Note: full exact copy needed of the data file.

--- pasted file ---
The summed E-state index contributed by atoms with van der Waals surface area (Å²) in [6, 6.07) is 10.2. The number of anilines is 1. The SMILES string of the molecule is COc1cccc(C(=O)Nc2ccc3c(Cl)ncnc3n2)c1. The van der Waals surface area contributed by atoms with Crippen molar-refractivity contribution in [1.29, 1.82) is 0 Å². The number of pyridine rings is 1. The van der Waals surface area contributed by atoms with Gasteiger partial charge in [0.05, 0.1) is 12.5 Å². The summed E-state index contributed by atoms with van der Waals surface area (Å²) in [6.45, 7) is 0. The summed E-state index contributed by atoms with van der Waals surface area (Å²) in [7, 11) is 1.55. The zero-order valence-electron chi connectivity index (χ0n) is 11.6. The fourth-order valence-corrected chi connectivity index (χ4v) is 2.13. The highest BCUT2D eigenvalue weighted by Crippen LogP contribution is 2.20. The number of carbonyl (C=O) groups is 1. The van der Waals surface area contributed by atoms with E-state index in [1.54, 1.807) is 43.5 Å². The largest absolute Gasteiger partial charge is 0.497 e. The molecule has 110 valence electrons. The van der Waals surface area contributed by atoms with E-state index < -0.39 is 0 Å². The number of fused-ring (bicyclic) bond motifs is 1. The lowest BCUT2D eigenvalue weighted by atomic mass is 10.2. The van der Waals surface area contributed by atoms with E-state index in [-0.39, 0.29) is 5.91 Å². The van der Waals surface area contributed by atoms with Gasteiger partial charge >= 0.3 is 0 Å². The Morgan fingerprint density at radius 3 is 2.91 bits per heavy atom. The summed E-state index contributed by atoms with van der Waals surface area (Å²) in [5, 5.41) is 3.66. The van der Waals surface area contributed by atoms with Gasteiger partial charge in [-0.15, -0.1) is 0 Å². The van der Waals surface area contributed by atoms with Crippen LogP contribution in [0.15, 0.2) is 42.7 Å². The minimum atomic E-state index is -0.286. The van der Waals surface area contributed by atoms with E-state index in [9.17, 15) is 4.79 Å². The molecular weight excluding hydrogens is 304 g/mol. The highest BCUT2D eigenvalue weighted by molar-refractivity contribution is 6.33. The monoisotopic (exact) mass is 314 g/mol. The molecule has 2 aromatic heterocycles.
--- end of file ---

The summed E-state index contributed by atoms with van der Waals surface area (Å²) in [6, 6.07) is 10.2. The number of anilines is 1. The SMILES string of the molecule is COc1cccc(C(=O)Nc2ccc3c(Cl)ncnc3n2)c1. The van der Waals surface area contributed by atoms with Crippen molar-refractivity contribution in [1.29, 1.82) is 0 Å². The number of pyridine rings is 1. The van der Waals surface area contributed by atoms with Gasteiger partial charge in [0.05, 0.1) is 12.5 Å². The summed E-state index contributed by atoms with van der Waals surface area (Å²) in [6.45, 7) is 0. The summed E-state index contributed by atoms with van der Waals surface area (Å²) in [7, 11) is 1.55. The zero-order valence-electron chi connectivity index (χ0n) is 11.6. The fourth-order valence-corrected chi connectivity index (χ4v) is 2.13. The highest BCUT2D eigenvalue weighted by Crippen LogP contribution is 2.20. The number of carbonyl (C=O) groups is 1. The van der Waals surface area contributed by atoms with E-state index in [1.54, 1.807) is 43.5 Å². The largest absolute Gasteiger partial charge is 0.497 e. The molecule has 110 valence electrons. The van der Waals surface area contributed by atoms with E-state index < -0.39 is 0 Å². The number of fused-ring (bicyclic) bond motifs is 1. The lowest BCUT2D eigenvalue weighted by atomic mass is 10.2. The van der Waals surface area contributed by atoms with E-state index in [-0.39, 0.29) is 5.91 Å². The van der Waals surface area contributed by atoms with Gasteiger partial charge >= 0.3 is 0 Å². The Morgan fingerprint density at radius 3 is 2.91 bits per heavy atom. The summed E-state index contributed by atoms with van der Waals surface area (Å²) in [5, 5.41) is 3.66. The van der Waals surface area contributed by atoms with Gasteiger partial charge in [-0.15, -0.1) is 0 Å². The van der Waals surface area contributed by atoms with Crippen LogP contribution in [0.15, 0.2) is 42.7 Å². The minimum atomic E-state index is -0.286. The van der Waals surface area contributed by atoms with E-state index in [9.17, 15) is 4.79 Å². The molecular weight excluding hydrogens is 304 g/mol. The highest BCUT2D eigenvalue weighted by molar-refractivity contribution is 6.33. The monoisotopic (exact) mass is 314 g/mol. The molecule has 2 aromatic heterocycles.